It is a good question. The answer is that real-valued measurable cardinal need not be strongly inaccessible, whilst every measurable cardinal is strongly inaccessible. Indeed, it is consistent that the continuum itself is a real-valued measurable cardinal, but the continuum can never be a measurable cardinal, since every measurable cardinal is strongly inaccessible.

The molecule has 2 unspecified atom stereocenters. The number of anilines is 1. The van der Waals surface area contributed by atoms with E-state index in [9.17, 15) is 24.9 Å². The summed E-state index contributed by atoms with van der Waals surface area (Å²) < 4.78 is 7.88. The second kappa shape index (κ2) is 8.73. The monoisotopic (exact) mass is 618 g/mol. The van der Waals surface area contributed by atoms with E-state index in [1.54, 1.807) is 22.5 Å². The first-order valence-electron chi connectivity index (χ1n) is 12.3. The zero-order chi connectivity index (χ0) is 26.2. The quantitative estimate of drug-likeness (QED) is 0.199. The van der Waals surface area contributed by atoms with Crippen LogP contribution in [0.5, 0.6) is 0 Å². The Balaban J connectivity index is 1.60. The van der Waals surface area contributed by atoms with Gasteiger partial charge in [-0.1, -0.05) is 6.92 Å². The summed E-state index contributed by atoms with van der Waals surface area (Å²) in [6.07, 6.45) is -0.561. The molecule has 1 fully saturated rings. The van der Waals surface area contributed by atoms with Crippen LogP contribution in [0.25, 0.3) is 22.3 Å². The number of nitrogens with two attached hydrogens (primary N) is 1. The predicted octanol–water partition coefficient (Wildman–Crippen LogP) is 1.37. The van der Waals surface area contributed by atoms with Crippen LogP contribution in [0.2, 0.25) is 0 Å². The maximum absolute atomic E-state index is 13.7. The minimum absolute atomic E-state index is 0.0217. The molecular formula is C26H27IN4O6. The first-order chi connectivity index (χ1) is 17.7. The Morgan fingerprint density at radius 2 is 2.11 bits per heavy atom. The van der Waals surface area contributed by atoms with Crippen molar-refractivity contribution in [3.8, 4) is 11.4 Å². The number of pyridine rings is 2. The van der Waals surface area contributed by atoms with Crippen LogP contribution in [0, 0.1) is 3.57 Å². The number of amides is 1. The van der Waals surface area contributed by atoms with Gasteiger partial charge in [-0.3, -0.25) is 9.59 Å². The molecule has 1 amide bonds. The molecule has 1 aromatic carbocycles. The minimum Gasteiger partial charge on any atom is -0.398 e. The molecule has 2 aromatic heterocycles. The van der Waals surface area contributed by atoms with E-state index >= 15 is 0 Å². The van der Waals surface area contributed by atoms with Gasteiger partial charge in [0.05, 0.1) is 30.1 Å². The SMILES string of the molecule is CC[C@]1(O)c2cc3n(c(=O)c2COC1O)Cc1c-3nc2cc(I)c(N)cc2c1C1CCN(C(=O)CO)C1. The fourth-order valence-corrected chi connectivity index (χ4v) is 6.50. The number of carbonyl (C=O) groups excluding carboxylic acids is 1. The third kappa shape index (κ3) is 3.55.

Nevertheless, part of what you claim is true: Solovay proved that every real-valued measurable cardinal $\kappa$ is fully measurable (with a two-valued measure) in an inner model of the universe. That is, if $\kappa$ is a real-valued measurable cardinal, then there is a definable transitive class $W$ satisfying ZFC in which $\kappa$ is an actual measurable cardinal. The class $W$ is defined directly from the real-valued measure on $\kappa$, and this provides a sense in which the measure is deconstructed to form a 2-valued measure.